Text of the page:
Bipolar Disorder May Have Genetic Links to Autism, Schizophrenia
In a new study, scientists have discovered an overlap between rare genetic variations linked to bipolar disorder (BD) and those implicated in autism and schizophrenia.
The study, which adds to the growing body of evidence that many psychiatric diseases share genetic roots, was conducted by researchers at the University of Iowa Carver College of Medicine, Johns Hopkins School of Medicine and Cold Spring Harbor Laboratory. The findings are the first to show a genetic overlap specifically between bipolar disorder and autism.
Bipolar disorder is a debilitating mental illness that affects between one and three percent of the population. Although many bipolar patients are helped by drug treatments, such as lithium, about one-third of people affected by BD do not respond well to current therapies.
And while it’s well-known that bipolar disorder is highly heritable, identifying specific genetic variants that contribute to the illness has proven difficult.
Within the last decade, advances in human genome studies have helped scientists uncover many common variations, but none of these variations alone have a large effect. Even more recently, the premier of rapid and relatively cheap next-generation gene sequencing technology has provided an opportunity to find rare variations that might individually have a large effect.
“Common variations are thought to each individually have only a tiny impact — for example, increasing a person’s likelihood of getting a disease by 10 to 20 percent,” says James Potash, M.D., University of Iowa professor and DEO of psychiatry, and senior author of the new study.
“The hope with rare variations is that they individually have a much bigger impact, like doubling or quadrupling risk for disease.”
The researchers used a case-control approach with family-based exome sequencing to maximize their chances of identifying rare variants that contribute to BD.
The case-control approach is fairly simple and works in the following way: If a genetic variant is found more often in the group of individuals who have the disease compared to a control group of people without the condition, then the gene variation might be associated with increasing susceptibility to the disease. Having a huge amount of data is key to the success of this approach.
Family exome sequencing is a little more complicated. When scientists compare the exome sequences of family members — both those affected and unaffected by BD — they are able to distinguish variants that “travel with” or segregate with the disease. This approach has long been used to identify gene variants or mutations that are passed from parents to children that cause disease.
The researchers discovered 84 rare variants (in 82 genes) that segregated with BD and that were also predicted to be damaging to the proteins encoded by those genes. Then they tested the likelihood that these rare variations might be involved in causing BD by looking for them in three large case-control datasets that included genome sequences from a total of 3,541 individuals with BD and 4,774 control patients.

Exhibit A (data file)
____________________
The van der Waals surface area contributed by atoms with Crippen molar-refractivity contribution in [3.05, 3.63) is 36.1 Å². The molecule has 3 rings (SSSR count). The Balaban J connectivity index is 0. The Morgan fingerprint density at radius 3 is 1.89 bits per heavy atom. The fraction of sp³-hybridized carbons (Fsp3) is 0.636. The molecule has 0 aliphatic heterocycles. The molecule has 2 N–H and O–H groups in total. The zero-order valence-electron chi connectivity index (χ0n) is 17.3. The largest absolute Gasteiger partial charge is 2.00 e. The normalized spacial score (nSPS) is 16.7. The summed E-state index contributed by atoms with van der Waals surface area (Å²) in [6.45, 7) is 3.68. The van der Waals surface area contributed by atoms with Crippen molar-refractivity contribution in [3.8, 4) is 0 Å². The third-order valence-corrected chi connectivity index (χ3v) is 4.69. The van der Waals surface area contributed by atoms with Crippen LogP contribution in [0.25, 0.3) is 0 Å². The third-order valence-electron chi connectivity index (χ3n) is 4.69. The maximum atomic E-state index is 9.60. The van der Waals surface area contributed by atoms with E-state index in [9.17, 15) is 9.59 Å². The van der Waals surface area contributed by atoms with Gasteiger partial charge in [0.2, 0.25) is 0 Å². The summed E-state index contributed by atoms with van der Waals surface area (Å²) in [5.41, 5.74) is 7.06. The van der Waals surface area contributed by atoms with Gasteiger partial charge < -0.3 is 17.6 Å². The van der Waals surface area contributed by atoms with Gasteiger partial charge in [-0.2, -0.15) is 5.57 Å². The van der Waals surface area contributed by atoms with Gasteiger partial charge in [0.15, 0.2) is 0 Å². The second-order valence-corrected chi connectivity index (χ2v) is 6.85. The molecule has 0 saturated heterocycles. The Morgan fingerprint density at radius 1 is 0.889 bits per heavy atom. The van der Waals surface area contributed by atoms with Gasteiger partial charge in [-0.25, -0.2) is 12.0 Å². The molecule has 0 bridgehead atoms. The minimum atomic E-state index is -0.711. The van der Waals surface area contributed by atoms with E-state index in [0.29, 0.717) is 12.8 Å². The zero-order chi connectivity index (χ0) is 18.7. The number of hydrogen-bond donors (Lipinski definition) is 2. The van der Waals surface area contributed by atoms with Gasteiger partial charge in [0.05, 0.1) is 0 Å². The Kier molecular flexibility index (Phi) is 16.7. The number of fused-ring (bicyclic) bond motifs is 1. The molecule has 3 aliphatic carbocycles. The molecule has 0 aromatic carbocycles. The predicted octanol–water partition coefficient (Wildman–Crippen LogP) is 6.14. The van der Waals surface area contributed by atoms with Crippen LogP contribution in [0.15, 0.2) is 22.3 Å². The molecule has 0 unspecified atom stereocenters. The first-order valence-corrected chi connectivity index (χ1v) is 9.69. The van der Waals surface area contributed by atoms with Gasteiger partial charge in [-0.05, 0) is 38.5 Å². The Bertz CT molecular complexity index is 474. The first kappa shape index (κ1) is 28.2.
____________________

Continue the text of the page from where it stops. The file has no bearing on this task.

While the approach was not powerful enough to identify any of the individual rare variants as definitively associated with BD, 19 genes did stand out as being over-represented in BD cases compared to controls.
“The results were not strong enough for us to say ‘we have pinpointed the genetic culprits.’ But it was strong enough for us to remain interested in these genes as potential contributors to bipolar disorder,” said Potash, who also is the Paul W. Penningroth Professor and Chair of Psychiatry and a member of the Pappajohn Biomedical Institute at the niversity of Iowa.
However, when the researchers looked at the 19 genes as a group, they realized that several were also members of groups of genes that had been implicated in autism and schizophrenia.
“It turned out that the schizophrenia and the autism genes were all more represented among our 82 genes than you would expect by chance,” Potash said. “And when we looked at our whittled down group of 19 genes, the autism genes continued to be unexpectedly prominent among them.
“With studies like this we are finally, after decades of effort, making real progress in nailing down groups of genes and variations in them that play a role in causing bipolar disorder,” Potash said.
“The mechanistic insights we gain from identifying associated genes we hope will point us in the direction of developing new treatments to make a difference for the many people affected by this illness.”
The findings are published in the journal JAMA Psychiatry.
Source: University of Iowa Healthcare